• News round-up

    Richie Benaud, the former Australia captain, journalist and legendary broadcaster, has died in Sydney aged 84.

    His family announced that he had died peacefully in his sleep.

    Benaud had fought a long battle with skin cancer and had also suffered from the after-effects of a serious car accident near his Coogee home in late 2013, reports ESPNCricinfo.

    A legspinner and aggressive batsman, Benaud’s 248 wickets made him Australia’s leading Test bowler of all time when he retired in 1964, having also never lost a series in which he was captain.

    He was the first cricketer to achieve the Test double of 2000 runs and 200 wickets and, as an all-rounder, ranks as one of the greatest.

    He also played a stellar role in the formation of World Series Cricket in 1977, which changed the face of international cricket, and, as a television commentator, became “the voice of cricket”.

    His captaincy achievements included the return of the Ashes to Australia after a gap of seven years in 1958-59, a key role in the epic 1960-61 home series against the West Indies that featured the first tied Test in Brisbane, and the conjuring of a miraculous victory over England at Manchester in 1961.


    Former Proteas opening batsman Alviro Petersen has announced via Twitter that he will return to the Highveld Lions for the next two domestic seasons.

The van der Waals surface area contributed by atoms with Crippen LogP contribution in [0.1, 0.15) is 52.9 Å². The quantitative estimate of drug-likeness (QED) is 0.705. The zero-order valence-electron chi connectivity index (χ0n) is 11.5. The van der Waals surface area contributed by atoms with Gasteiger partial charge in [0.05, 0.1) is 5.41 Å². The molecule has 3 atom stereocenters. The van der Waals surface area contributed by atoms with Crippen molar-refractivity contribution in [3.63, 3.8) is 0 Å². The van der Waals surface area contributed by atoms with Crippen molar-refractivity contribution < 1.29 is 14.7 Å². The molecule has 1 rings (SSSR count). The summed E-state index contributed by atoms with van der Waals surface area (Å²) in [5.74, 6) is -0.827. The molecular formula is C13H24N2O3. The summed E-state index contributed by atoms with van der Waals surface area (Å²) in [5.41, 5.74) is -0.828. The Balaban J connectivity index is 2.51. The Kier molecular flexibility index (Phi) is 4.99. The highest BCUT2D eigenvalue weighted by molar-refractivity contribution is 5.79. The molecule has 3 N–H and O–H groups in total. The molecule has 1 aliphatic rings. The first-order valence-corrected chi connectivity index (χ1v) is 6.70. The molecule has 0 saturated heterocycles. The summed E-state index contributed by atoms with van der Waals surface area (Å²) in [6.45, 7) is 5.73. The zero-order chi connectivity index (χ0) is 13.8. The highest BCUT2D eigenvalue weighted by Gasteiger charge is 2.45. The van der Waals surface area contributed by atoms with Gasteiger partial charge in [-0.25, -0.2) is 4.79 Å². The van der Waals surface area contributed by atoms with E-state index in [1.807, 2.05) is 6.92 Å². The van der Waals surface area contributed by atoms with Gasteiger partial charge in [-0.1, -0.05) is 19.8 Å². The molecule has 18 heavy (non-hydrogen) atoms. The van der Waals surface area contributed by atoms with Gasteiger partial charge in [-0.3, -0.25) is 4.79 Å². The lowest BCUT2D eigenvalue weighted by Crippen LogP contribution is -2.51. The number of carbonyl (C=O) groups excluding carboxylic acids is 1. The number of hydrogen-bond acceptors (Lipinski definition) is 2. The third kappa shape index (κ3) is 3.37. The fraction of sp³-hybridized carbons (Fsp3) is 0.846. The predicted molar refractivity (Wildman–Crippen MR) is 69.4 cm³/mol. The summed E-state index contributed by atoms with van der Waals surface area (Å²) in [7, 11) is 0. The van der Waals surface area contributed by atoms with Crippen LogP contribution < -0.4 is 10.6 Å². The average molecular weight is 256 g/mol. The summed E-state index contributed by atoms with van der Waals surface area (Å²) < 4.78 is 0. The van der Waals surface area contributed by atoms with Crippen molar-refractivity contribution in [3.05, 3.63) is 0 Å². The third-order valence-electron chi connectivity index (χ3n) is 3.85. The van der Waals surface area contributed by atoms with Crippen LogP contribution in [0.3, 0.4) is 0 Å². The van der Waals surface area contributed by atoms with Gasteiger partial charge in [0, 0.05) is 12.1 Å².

Petersen announced his retirement from international cricket towards the end of last year and plays county cricket for Lancashire in England.

    The Lions won the recently concluded Sunfoil Series after a great season, but have lost the services of the highly experienced Neil McKenzie who has retired from first-class cricket.


    Kevin Pietersen believes his former Test captain Michael Vaughan is best-placed to oversee a revival of England’s fortunes.

    The England and Wales Cricket Board announced the new position of director of cricket on Wednesday as Paul Downton lost his job as their managing director of cricket, with his current post also scrapped.

    Vaughan was immediately linked to the role, with new ECB chief executive Tom Harrison eager to have Downton’s successor concentrate solely on cricket performance rather than administration.

    Downton’s 15 months in charge came to be defined by his controversial decision to end the international career of star batsman Pietersen, England’s leading run-scorer in all international formats, following the 2013/14 Ashes whitewash loss in Australia.

    Vaughan, the captain of the 2005 England Ashes-winning side in which Pietersen played a key role, has been installed as the early favourite to succeed Downton.

    Pietersen, who didn’t speak to reporters at county side Surrey’s media day on Thursday, told BreatheSport: ‘He (Vaughan) is close enough to the game to make changes which need to happen for the good of English cricket.

    ‘The way he captained shows he’ll change the brand of cricket currently being played, which we need.’  – AFP